Michael Jeffrey Marlin v. William Knipp

Filing 34

ORDER Denying 1 Habeas Petition, filed by Michael Jeffrey Marlin. Signed by Judge James Donato on 10/21/14. (lrcS, COURT STAFF) (Filed on 10/21/2014)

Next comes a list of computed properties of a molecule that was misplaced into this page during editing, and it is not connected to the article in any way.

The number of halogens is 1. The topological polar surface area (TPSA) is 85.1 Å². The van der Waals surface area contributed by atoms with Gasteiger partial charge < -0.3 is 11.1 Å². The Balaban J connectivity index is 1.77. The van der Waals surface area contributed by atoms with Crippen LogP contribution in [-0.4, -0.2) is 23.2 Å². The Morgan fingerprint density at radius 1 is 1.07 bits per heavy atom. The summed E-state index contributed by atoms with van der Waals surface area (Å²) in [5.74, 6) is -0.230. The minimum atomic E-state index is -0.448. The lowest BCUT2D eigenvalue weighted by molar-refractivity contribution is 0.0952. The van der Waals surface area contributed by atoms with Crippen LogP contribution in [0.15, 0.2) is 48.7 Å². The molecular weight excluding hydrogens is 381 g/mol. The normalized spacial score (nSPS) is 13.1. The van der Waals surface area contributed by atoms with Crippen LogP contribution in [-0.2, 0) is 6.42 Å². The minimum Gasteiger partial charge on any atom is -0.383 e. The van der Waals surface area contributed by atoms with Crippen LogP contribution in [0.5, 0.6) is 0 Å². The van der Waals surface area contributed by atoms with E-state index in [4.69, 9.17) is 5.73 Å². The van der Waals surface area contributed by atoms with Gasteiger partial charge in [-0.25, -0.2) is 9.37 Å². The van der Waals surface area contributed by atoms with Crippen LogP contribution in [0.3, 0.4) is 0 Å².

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1 2 3 4 UNITED STATES DISTRICT COURT 5 NORTHERN DISTRICT OF CALIFORNIA 6 7 MICHAEL JEFFREY MARLIN, Case No. 12-cv-04776-JD Plaintiff, 8 v. ORDER DENYING HABEAS PETITION 9 10 WILLIAM KNIPP, Defendant. United States District Court Northern District of California 11 12 INTRODUCTION 13 14 Petitioner Michael Jeffrey Marlin, a state prisoner currently in custody at Mule Creek State 15 Prison in Ione, California, seeks federal habeas relief under 28 U.S.C. § 2254. Petitioner is 16 represented by counsel. 17 Petitioner’s two main claims for habeas relief are both tied to the absence of his mother at 18 his trial. At trial, petitioner took the stand and testified on his own behalf. He did not deny that he 19 shot and killed the victim, James “Jimmy” Redenius, but Marlin argued that the killing was not 20 murder, because he had acted in defense of himself and his mother, Kelly Marlin. 21 In the federal habeas petition that is now before the Court, Marlin claims that the 22 prosecutor made statements during closing argument that improperly commented on the absence 23 of Ms. Marlin at his trial. Petitioner also claims that the appellate court improperly upheld the trial 24 court’s denial of his new trial motion, which he made when his mother later came forward, after 25 his conviction but prior to sentencing. Petitioner makes a third and final claim that the state court 26 misapplied state sentencing laws -- applying two sentences for what he contends is the same act -- 27 in a manner that is cognizable on federal habeas review. 28 1 2 After carefully considering the parties’ written briefs and oral arguments at the hearing, the record and governing law, the Court denies the petition. BACKGROUND 3 4 Petitioner was sentenced to a total sentence of 48 years to life after being found guilty of 5 second degree murder, first degree burglary and being a felon in possession of a firearm. In his 6 direct appeal, petitioner raised the same three grounds that he argues on his current petition before 7 the Court, but the California Court of Appeal affirmed in full the trial court’s judgment in a 8 reasoned opinion. See People v. Marlin, No. A123166, 2011 WL 721458 (Cal. Ct. App. March 2, 9 2011) (see Respondent’s Exhibit C). Marlin sought further review by the California Supreme Court, but his petition for review was denied without comment. The following underlying facts 11 United States District Court Northern District of California 10 are those that are relevant to the issues before the Court, and they are drawn from the California 12 Court of Appeal’s opinion, unless otherwise noted. 13 Petitioner Marlin’s conviction and imprisonment arise out of the shooting and killing of a 14 man named James Redenius at Redenius’s home in Willits, California on December 16, 2007. 15 Marlin admitted to the shooting and killing, but he testified that it was in defense of his mother, 16 Kelly Marlin. (As did the California Court of Appeal, the Court will refer to Ms. Marlin as 17 “Kelly,” for the sake of clarity.) 18 Marlin and Kelly had encountered Redenius four days before the shooting, on December 19 12, 2007, when Marlin and Kelly were at Al’s Redwood Room for karaoke night. Sometime after 20 midnight, while Marlin was paying their bill, Kelly stepped outside and saw Redenius punching 21 his pregnant girlfriend in the face. Kelly later told Marlin that when she tried to intervene, 22 Redenius “grabbed her by the throat, threw her to the ground, and started kicking her in the face.” 23 2011 WL 721458, at *1. Upon running outside at the news that “some ladies just got beat up,” 24 Marlin found that his mother’s “‘face was all swollen, . . . she had a bloody chunk of skin out of 25 her nose, [and] she had scrapes on her forehead’ and elbows.” Id. She was crying and very upset. 26 Willits Police Officer Mark Heaney arrived at about 2:00 a.m., and he spoke to Marlin at the 27 scene. Marlin, “who was very angry, said if the police did not catch Redenius, ‘“we’re going to 28 get him,” or something to that nature.’” Id., at *2. 2 1 Redenius’s reputation for violence was well known in the local community, as Marlin 2 learned after Redenius’s attack on Kelly at Al’s Redwood Room. Among other things, a sister of 3 Redenius’s ex-wife told Marlin that “throughout their marriage he beat the shit out of her and 4 threatened to kill her. There w[ere] police reports about it. The police never really helped her 5 out.” Id. The ex-wife also “had a restraining order against” Redenius. Id. A man named Trevor 6 told Marlin that Redenius was “a bad guy” and that “most people don’t testify against him because 7 he goes after them.” Id. At trial, a 50-year-old woman who lived across the street from Redenius 8 testified that he had once “punched her” when she refused to pick up trash scattered by garbage 9 collectors. Id. “She contacted police, but no action was taken against Redenius.” Id. A man named John Simmons was also “headbutted” by Redenius at a bar after refusing to fight him, and 11 United States District Court Northern District of California 10 when he subsequently filed a police report, no charges were filed against Redenius. Id. 12 On December 16, 2007, four days after the initial encounter at Al’s Redwood Room, Kelly 13 and Marlin went out to a pizza parlor in Willits. They spent about four to five hours there, where 14 Marlin “drank ‘quite a bit’ -- ‘at least eight beers.’” Id., at *2. They left in Kelly’s car, with Kelly 15 driving, to deliver a pizza to Marlin’s brother. “Marlin did not know where Redenius lived, but 16 Kelly pointed out his home.” Id. 17 18 19 20 21 22 23 24 25 26 27 28 For the key events that came next, the Court quotes the relevant portion of the Court of Appeal’s opinion in full: Marlin “jumped out of her car and . . . ran up to the door.” He began pounding on the door with his fist, and kicked the door once. Through a window in the door, Marlin saw a man walk toward the door, but he did not open it. In the meantime, Kelly pulled her car behind Marlin. She jumped out of the car and screamed “‘Mike, get in the car now.’ “Marlin started to get in the car, when Redenius came out the front door. Kelly went up to Redenius and said “‘I’m sorry, we have the wrong place. [¶] . . . [¶] It’s a mistake.’ “Marlin saw Redenius “start to attack” Kelly, and she was “thrown to the ground.” When Marlin saw his mother thrown to the ground, he reached in the car and “grabbed out her pistol,” which was in a bag behind the seat. Marlin knew the gun was there that evening because Kelly had told him. Marlin did not know where or how she got the gun, how long she had it, or when he found out she had it. After he grabbed the pistol, he saw Redenius “attacking” his mother, who was on the ground on her back. Redenius then pointed a gun at Marlin and fired. 3 Marlin “took a shot at him.” He did not know if he fired the first shot or not, but both guns fired. Redenius turned and ran inside. Marlin followed, “right on his tail.” Redenius turned left down a hallway, and Marlin stopped at the corner. He pointed the gun and looked directly down the hallway. Redenius turned around, pointed his gun at Marlin, and ducked behind and slammed a door. Marlin fired five shots into the door as Redenius was shutting it “[b]ecause he had a gun and I didn’t want to get shot.” 1 2 3 4 5 After emptying the gun of bullets, Marlin left the residence. His mother and the car were no longer outside. At that point, Marlin did not know his shots had hit Redenius. He “took off,” and walked all night. After contacting his brother the next day, Marlin turned himself in. 6 7 8 9 2011 WL 724158, at *2-3. Officer Heaney, the same officer who had responded to the incident at Al’s Redwood 10 United States District Court Northern District of California 11 Room, arrived at the shooting scene. “He and Kelly recognized each other, and Kelly told him, 12 ‘My son did it,’ before Heaney asked her anything.” Id. at *3. The trial court ruled that this out- 13 of-court statement was admissible as an excited utterance. See 1 RT 157 (“And my ruling . . . is 14 I’m going to allow the initial statement of Ms. Marlin to the officer where she basically 15 volunteered, Officer Heaney, my son did it. That’s a kind of a classic spontaneous declaration. 16 It’s not in response to a question. It’s just a spontaneous utterance.”).1 17 Not admitted at trial, however, were additional statements of Kelly’s that were the subject 18 of testimony at the preliminary hearing. Another officer who had responded to the scene, Officer 19 Jacob Donahue, testified that he interviewed Kelly at the Willits Police Department sometime after 20 the shooting. 1 CT 49. He testified that Kelly told him that “[w]hen she approached the house 21 and after saying, ‘We are sorry. It’s a mistake,’ Jimmy [Redenius] told them to leave and ended 22 up pushing Kelly Marlin backwards. It sounds like she [] ended up pushing -- I am sorry -- Jimmy 23 ended up pushing Kelly backwards away from his front door.” 1 CT 55. When asked about an 24 injury to Kelly’s knee which Officer Donahue had photographed and believed to be “fresh,” he did 25 not recall her telling him that she had received it when Redenius pushed her to the ground. 1 CT 26 27 28 1 As does petitioner, the Court cites to the Reporter’s Transcript as “RT” and the Clerk’s Transcript as “CT.” Both were lodged by respondent in support of respondent’s answer to the habeas petition. See Dkt. No. 10. 4 1 83. He did, however, recall that his report had noted that “Kelly thought Redenius might have 2 knocked her down when he shoved her away from her (sic.) residence and that’s how she got the 3 abrasion that appeared fresh on her left knee.” 1 CT 83-84. 4 Deputy Sheriff Jerry Dean Verdot also responded to the scene. Redenius told Verdot that 5 “a man he had never seen before came to his door and they began arguing. Redenius told the man 6 to ‘get the hell out of there,’ and the man ‘pulled out a gun and shot him.’” 2011 WL 721458, at 7 *3. Redenius “went through his house, out the back window, and to a neighbor’s house to get 8 help.” Id. He was pronounced dead at the hospital at 8:40 p.m. that evening. 9 Kelly did not testify at petitioner’s trial. “At trial, defense counsel represented to the court he had been unable ‘to locate [Kelly] for trial.’” 2011 WL 721458, at *7. After his conviction, 11 United States District Court Northern District of California 10 Marlin made a motion for a new trial on the basis of newly discovered evidence -- “his mother, 12 who could not be located during trial, had ‘c[o]me forward to testify’ and corroborate Marlin’s 13 testimony.” Id., at *6. But the trial court denied the motion. 14 Petitioner filed this federal habeas petition on August 24, 2012. Dkt. No. 1. His petition 15 presents three grounds: (1) that the prosecution “violated due process” when it urged the jury to 16 convict because the defense had “failed to produce corrob[orating] evid[ence] that the state knew 17 existed but was unavailable and inadmissible”; (2) that there was a due process error arising from 18 the trial court’s failure to “grant a new trial based on new evidence from Ms. Marlin that Redenius 19 not only attacked her, but fired a gun, thus corrob[orating] that” petitioner acted in self defense or 20 defense of another; and (3) that there was a due process violation “arising from a deprivation of a 21 state law entitlement when” the trial court “sentenced consecutively on [the] burglary count, in 22 derogation [of] Penal Code section 654.” Id. at 5-6. Each of these grounds is discussed below. 23 GOVERNING STANDARD 24 The Antiterrorism and Effective Death Penalty Act (“AEDPA”) governs federal habeas 25 review and sets a very high bar for petitioners to cross. Under AEDPA, a federal court may not 26 grant a habeas petition for any claim that was adjudicated on the merits in state court unless the 27 state court’s adjudication of the claim resulted in (1) a decision that was “contrary to, or involved 28 an unreasonable application of, clearly established Federal law, as determined by the Supreme 5 1 Court of the United States,” or (2) a decision that was based on an “unreasonable determination of 2 the facts in light of the evidence presented in the State court proceeding.” 28 U.S.C. § 2254(d). 3 Under the “contrary to” clause in Section 2254(d)(1), “a federal habeas court may grant the 4 writ if the state court arrives at a conclusion opposite to that reached by [the Supreme] Court on a 5 question of law or if the state court decides a case differently than [the] Court has on a set of 6 materially indistinguishable facts.” Williams v. Taylor, 529 U.S. 362, 412-13 (2000). “[A]s the 7 statutory language makes clear,” under Section 2254(d)(1), the “source of clearly established law” 8 is restricted to the Supreme Court’s jurisprudence. Id. “[C]ircuit precedent does not constitute 9 ‘clearly established Federal law, as determined by the Supreme Court,’ 28 U.S.C. § 2254(d)(1)” and it “therefore cannot form the basis for habeas relief under AEDPA.” Parker v. Matthews, 132 11 United States District Court Northern District of California 10 S. Ct. 2148, 2155 (2012). 12 The “unreasonable application” language in Section 2254(d)(1) has also been tightly 13 construed. Under controlling precedent, “an unreasonable application of federal law is different 14 from an incorrect application of federal law.” Harrington v. Richter, 562 U.S. 86, 785 (2011) 15 (emphasis in original; quoting Williams, 529 U.S. at 410). “A state court’s determination that a 16 claim lacks merit precludes federal habeas relief so long as ‘fair-minded jurists could disagree’ on 17 the correctness of the state court’s decision.” Id. (quoting Yarborough v. Alvarado, 541 U.S. 652, 18 664 (2004)). 19 “Factual determinations by state courts are presumed correct absent clear and convincing 20 evidence to the contrary.” Miller-El v. Cockrell, 537 U.S. 322, 340 (2003) (citing 28 U.S.C. 21 § 2254(e)(1)). And for claims brought under Section 2254(d)(2), a state court decision 22 “adjudicated on the merits in a state court and based on a factual determination will not be 23 overturned on factual grounds unless objectively unreasonable in light of the evidence presented in 24 the state-court proceeding.” Id. 25 The state court decision to which Section 2254(d) applies is the “last reasoned decision” of 26 the state court. See Ylst v. Nunnemaker, 501 U.S. 797, 803-04 (1991). Here, that is the California 27 Court of Appeal’s opinion. And although petitioner argues that deference is not due to that 28 opinion because the state court “did not attempt to identify or discuss the correct federal rules,” 6 1 Dkt. No. 27 at 18, that is not correct. “When a federal claim has been presented to a state court 2 and the state court has denied relief, it may be presumed that the state court adjudicated the claim 3 on the merits in the absence of any indication or state-law procedural principles to the contrary.” 4 Harrington, 131 S. Ct. at 784-85. A state court decision need not cite to decisions of the Supreme 5 Court, “indeed, [avoiding the pitfalls under AEDPA] does not even require awareness of [the 6 Supreme Court’s] cases, so long as neither the reasoning nor the result of the state-court decision 7 contradicts them.” Early v. Packer, 537 U.S. 3, 8 (2002) (emphasis in original). If, taken collectively, this standard under Section 2254(d) “is difficult to meet, that is 8 because it was meant to be. As amended by AEDPA, § 2254(d) stops short of imposing a 10 complete bar on federal court relitigation of claims already rejected in state proceedings.” 11 United States District Court Northern District of California 9 Harrington, 562 U.S. at 786. DISCUSSION 12 13 I. PROSECUTORIAL MISCONDUCT 14 Petitioner’s first claimed ground for habeas relief takes issue with the fact that, in closing 15 argument, the prosecutor “repeatedly urged the jury to reject petitioner’s defense of provocation, 16 defense of another and self-defense because it was not corroborated, not even by his own mother.” 17 Dkt. No. 27 at 19. Petitioner contends that this was prosecutorial misconduct that violated his 18 right to due process, and that the state court’s conclusion to the contrary “constituted an 19 unreasonable application of clearly established federal law as articulated by the United States 20 Supreme Court” under Section 2254(d)(1). Id. at 29. In her closing argument,2 the prosecutor made the following statements: 21 We don’t have too many eyewitness[es] to what happened when James Redenius was killed on his front porch. [¶] Only one person has come in here and said what he saw, but we received evidence in other ways. 22 23 24 ... 25 26 27 28 2 Petitioner has referred to the prosecutor as a “he” throughout his briefing and at the hearing on this petition, but a review of the trial transcript shows that the prosecutor was “Ms. Ravitch,” a woman. 7 2 The only evidence you’ve received that would support any type of legal justification has come from one source, and one source alone. The defendant, in his testimony. 3 ... 4 [Kelly] was on her back with her hands up and her knee was bleeding and the defendant was leaning over her holding a small, black object when Mike Marlin fired the fatal shot. That’s what you just heard. That’s why he’s not guilty. But let’s take it apart for a minute. Okay. 1 5 6 7 10 Before you accept any fact as true, you have to consider the source. On her back with her hands up. What’s the evidence of that? Not in the spontaneous statements that she makes to the people she runs to hysterical telling them -- telling them that her son just killed this man, not in the statements of the victim as he’s collapsing, dying on his neighbor’s porch. Where are we getting that fact that she’s on her back with her hands up? Him, the defendant. 11 ... 12 Well, her knee is bleeding in this photograph. That’s indisputable. Absolutely true, to borrow one of [defense counsel’s] remarks. But what do we know about that happened? It came from the defendant. Oh, we know that the victim threw her down because that’s what he does. That’s his MO. He throws people to the ground. Well, we didn’t hear it from the person whose knee was bleeding. And we didn’t hear it from the person who allegedly did. 8 United States District Court Northern District of California 9 13 14 15 16 17 7 RT 1250, 1256, 1294-14 - 1294-15. In its opinion, the California Court of Appeal began its analysis of this issue by noting that 18 “[a] prosecutor’s conduct violates the Fourteenth Amendment to the federal Constitution when it 19 infects the trial with such unfairness as to make the conviction a denial of due process.” 2011 WL 20 721458, at *3 (citing People v. Morales, 25 Cal. 4th 34, 44 (2001)). The California Court of 21 Appeal concluded, however, that the statements were not misconduct and instead constituted a 22 “fair comment on the evidence” for two primary reasons. First, the Court of Appeal reasoned that 23 the challenged statements were not improper under state law because “the claimed corroborating 24 evidence [i.e., Kelly’s excluded statements to Officer Jacob Donahue] in this case was not 25 improperly excluded -- the parties do not dispute it was hearsay not falling within any exception.” 26 Id. at *5. Second, the Court of Appeal based its conclusion on its finding that the “prosecutor in 27 this case did not argue a known falsehood to the jury,” because “Kelly’s excluded statement did 28 not corroborate Marlin’s testimony at trial.” Id., at *6. 8 1 On this federal habeas petition, Marlin asserts that the state appellate court’s conclusion 2 constituted a violation of Section 2254(d)(1) because it was an unreasonable application of cases 3 such as Miller v. Pate, 386 U.S. 1, 7 (1967); Napue v. Illinois, 360 U.S. 264, 269 (1959); Graves 4 v. United States, 150 U.S. 118, 121 (1893) and Darden v. Wainwright, 477 U.S. 168, 181 (1986). 5 See Dkt. No. 27 at 20-21. That is not correct. 6 Graves, 150 U.S. 118 (1893), is the case that comes closest to being applicable. But in that case, while the Supreme Court held that the district attorney’s closing argument to the jury 8 commenting upon the absence of the defendant’s wife was improper, it made clear that this 9 holding rested in large part on the fact that in that case “the wife was not a competent witness, 10 either in behalf of or against her husband. If he had brought her into court, neither he nor the 11 United States District Court Northern District of California 7 government could have put her upon the stand . . . .” 150 U.S. at 121. See also id. at 120 (“Had 12 the wife been a competent witness, the comments upon her absence would have been less 13 objectionable.”). Here, there is no suggestion that Kelly would have been incompetent as a 14 witness; indeed, the very reason for her importance to the case is that she was the only other 15 surviving eyewitness to the shooting, other than petitioner himself, and petitioner sought a new 16 trial for the very purpose of introducing her testimony. 17 The other cases cited by petitioner -- Miller, Napue and Darden -- are inapposite, and do 18 not support petitioner’s claim for relief. Miller stands for the proposition that the prosecution 19 cannot “deliberately misrepresent[] the truth,” 386 U.S. at 6, and Napue for the proposition that 20 the prosecution further cannot fail “to correct the testimony of [a] witness which he knew to be 21 false.” 360 U.S. 265. Critically, as petitioner conceded at the hearing, there was nothing “literally 22 false” about the prosecutor’s statements in this case. 23 Darden also does not help petitioner, as it addresses a prosecutor’s comments in closing 24 argument that included references to the defendant as “an animal.” 477 U.S. at 180. The Supreme 25 Court, summarily noting that “[t]hese comments were undoubtedly . . . improper,” went on to 26 examine whether these improper comments “so infected the trial with unfairness as to make the 27 resulting conviction a denial of due process.” Id. at 181. But here, the Court need not reach the 28 question articulated in Darden. That is because petitioner has failed to establish that the California 9 1 Court of Appeal’s conclusion that the prosecutor’s statements were not improper were “contrary 2 to, or involved an unreasonable application of, clearly established Federal law, as determined by 3 the Supreme Court of the United States.” Petitioner’s first claim for relief must consequently be 4 denied. 5 6 7 8 II. DENIAL OF NEW TRIAL MOTION Petitioner’s second ground for habeas relief raises a challenge under both Section 2254(d)(1) and (d)(2) of AEDPA. On October 27, 2008, petitioner filed a motion for new trial in the trial court, arguing, among other things, that he was entitled to a new trial on the basis of “newly discovered evidence” 10 because his mother, who “did not testify at trial” and “was physically unavailable to the defense,” 11 United States District Court Northern District of California 9 had “been located and is now available to the defense.” 2 CT 430. The trial court denied the 12 motion, ruling as follows: As to the newly discovered evidence issue, I think it can’t be said that the defendant’s own mother, who was the other eyewitness to the offense, her lack of presence at the trial could be considered evidence that could not with reasonable diligence have been discovered. . . . [¶] And again, as to the other witnesses who were not available, it appeared to be a decision on her part or some -- the defendant’s part or somebody’s, that they’d be better off without her presence as the only eyewitness. She was not present for the trial in spite of efforts by the prosecution to find her. And I think you don’t get it -- another bite at it once the trial turns out to be unsuccessful with a strategy of the eyewitness not being present. So as to the new evidence and the medial records issues, the motion is denied. 13 14 15 16 17 18 19 20 21 8 RT 1372-73. The Court of Appeals upheld this denial, concluding that “[w]ithout any evidence in the 22 record regarding reasonable effort[s] to produce all his evidence at the trial, we cannot say the trial 23 court abused its discretion in denying the motion for new trial.” 2011 WL 721458, at *7 (internal 24 quotation marks and citation omitted). Marlin contends that “[t]his finding is not supported by 25 substantial evidence[,] and the California Court of Appeal’s rejection of this claim was contrary to 26 and an unreasonable application of clearly established Supreme Court law.” Dkt. No. 27 at 35. 27 28 Taking up petitioner’s Section 2254(d)(2) challenge first, that argument fails for a number of reasons. As a preliminary matter, it is not clear that the Court of Appeal made any 10 1 “determination of the facts” that can properly be the subject of challenge under Section 2 2254(d)(2). The Court of Appeal appears merely to have observed that the record was lacking in 3 evidence showing that petitioner had put forth “reasonable effort[s] to produce all his evidence at 4 the trial” such that the trial court could be said to have abused its discretion in denying his new 5 trial motion. 2011 WL 721458, at *7. 6 A more relevant analytical approach is that articulated by our Circuit that a habeas 7 petitioner does not show an unreasonable determination of the facts under Section 2254(d)(2) by 8 merely disagreeing with the state court’s interpretation of the record but not pointing to any 9 material fact that the court failed to consider in reaching its determination. See DeWeaver v. Runnels, 556 F.3d 995, 1006-07 (9th Cir. 2009). That deficiency exists here. In its opinion, the 11 United States District Court Northern District of California 10 California Court of Appeals considered the defense counsel’s representation that he had been 12 unable “to locate [Kelly] for trial,” the prosecutor’s statement that she “had made extensive efforts 13 to find Kelly ‘throughout the state,’” Kelly’s declaration in support of the motion for new trial as 14 well as the letter Kelly sent to the trial court in regard to sentencing, which “was not signed under 15 penalty of perjury.” Id., at *7 and n.9. In his petition to this Court, Marlin has failed to point out 16 any material fact that the state appellate court failed to consider in affirming the trial court’s denial 17 of his motion for a new trial. 18 Petitioner’s claim that the same conclusion constituted a violation of Section 2254(d)(1) 19 must also be denied. Petitioner’s reply brief makes clear that the primary legal basis for his 20 challenge is People v. Martinez, 36 Cal.3d 816, 825 (1984). See Dkt. No. 27 at 42-48 (citing 21 Martinez throughout). But Martinez is a California Supreme Court case, which obviously cannot 22 serve as the source of “clearly established Federal law” under 28 U.S.C. § 2254(d)(1). Petitioner 23 has failed to identify any other U.S. Supreme Court case that the California Court of Appeals can 24 be said to have unreasonably applied. 25 26 Consequently, petitioner’s federal habeas claim based on the trial court’s denial of his new trial motion (and the appellate court’s affirmance thereof) must also be denied. 27 28 11 1 2 III. SENTENCING ERROR Petitioner’s final claim is also insufficient to carry the day on his federal habeas petition. 3 Petitioner claims that the state court made a sentencing error in applying California Penal Code 4 Section 654. The claimed basis for the error is that California Penal Code Section 654 “provides 5 that even though an act violates more than one statute and thus constitutes more than one crime, a 6 defendant may not be punished multiple times for that single act.” Dkt. No. 27 at 49-52. 7 Petitioner argues that the trial court erroneously found that his “intent and objective in count 1 8 (murder) was separate from, rather than incidental to, his intent and objective in count 2 9 (burglary),” thereby imposing a sentence for the burglary consecutive to his sentence for the 10 United States District Court Northern District of California 11 murder which violated Penal Code Section 654’s “prohibition against double punishment.” Id. Marlin does not dispute that his “sentencing claim is premised on a violation of a state 12 law.” See Dkt. No. 27 at 50. He asserts, however, that the claim is nevertheless “cognizable on 13 federal habeas review” because “[a] sentencing error may violate due process if the state court 14 misapplied its sentencing laws in an arbitrary, capricious, or fundamentally unfair manner.” Id. 15 (citing Richmond v. Lewis, 506 U.S. 40 (1992)). 16 This argument, however, rests on a misreading of Richmond. There, the Supreme Court 17 made clear that “the question to be decided by a federal court on petition for habeas corpus is not 18 whether the state sentencer committed state-law error . . . .” 506 U.S. at 50; see also id. at 51 19 (“federal habeas corpus relief does not lie for errors of state law.”) (citing Lewis v. Jeffers, 497 20 U.S. 764, 780 (1990)). Although in Richmond, the Court went on to state that “the federal, 21 constitutional question” was whether the Arizona state courts’ reliance on a “narrowed 22 aggravating factor” was “so arbitrary or capricious as to constitute an independent due process or 23 Eight Amendment violation,” this was because the Court had previously ruled that the statutory 24 aggravating factor at issue was unconstitutionally vague. See id. at 50, 46 (“Arizona’s ‘especially 25 heinous, cruel or depraved’ factor was at issue in Walton v. Arizona, [497 U.S. 639 (1990)]. As 26 we explained, ‘there is no serious argument that [this factor] is not facially vague.’”). 27 28 12 1 As the Supreme Court has repeatedly emphasized, “it is not the province of a federal 2 habeas court to reexamine state-court determinations on state-law questions. In conducting habeas 3 review, a federal court is limited to deciding whether a conviction violated the Constitution, laws, 4 or treaties of the United States.” Estelle v. McGuire, 502 U.S. 62, 67-68 (1991). Petitioner’s 5 arguments regarding his sentencing establish, at best, that the state court may have misapplied 6 state sentencing law. But he has identified no U.S. Supreme Court case that supports an argument 7 that he was in this case deprived of a “liberty interest” which “the Fourteenth Amendment 8 preserves against arbitrary deprivation by the State.” Hicks v. Oklahoma, 47 U.S. 343, 346 9 (1980). Because petitioner has failed to identify any Supreme Court case that the state appellate court can be said to have unreasonably applied in connection with his sentencing, his habeas claim 11 United States District Court Northern District of California 10 on this ground must be denied.3 CONCLUSION 12 The record in this case tells a sad story of violence and retribution in a small California 13 14 town. While not germane to the resolution of the petition, the Court is struck by the apparent 15 failure of local law enforcement in Willits to deal with repeated reports of violent behavior by an 16 individual in the community. Had law enforcement acted with greater resolve and direction, it is 17 possible that the tragic events in this case would not have happened. But on the record that is 18 before the Court, and under the stringent rules governing federal habeas petitions, the Court cannot 19 conclude that the writ should issue here. Consequently, Marlin’s habeas petition is denied. The Court also denies a certificate of appealability pursuant to Rule 11(a) of the Rules 20 21 Governing Section 2254 Cases. Petitioner has failed to make a “substantial showing of the denial 22 of a constitutional right” on any of his claims. See 28 U.S.C. § 2253(c)(2); see also Slack v. 23 McDaniel, 529 U.S. 473, 483-84 (2000) (explaining that an applicant satisfies this standard where 24 he or she shows that reasonable jurists could find the issues debatable or that the issues are 25 “adequate to deserve encouragement to proceed further”) (internal quotation omitted). 26 3 27 28 At the hearing, petitioner’s counsel averred that Marlin’s sentencing claim was a 2254(d)(1) claim only. Even if construed as a (d)(2) claim, the Court must presume correct any determination of a factual issue made by a state court, and petitioner has failed to rebut the presumption of correctness by clear and convincing evidence. See 28 U.S.C. § 2254(e)(1). 13 1 The Clerk of the Court is directed to enter judgment and close the file. 2 IT IS SO ORDERED. 3 4 5 Dated: October 21, 2014 ______________________________________ JAMES DONATO United States District Judge 6 7 8 9 10 United States District Court Northern District of California 11 12 13 14 15 16 17 18 19 20 21 22 23 24 25 26 27 28 14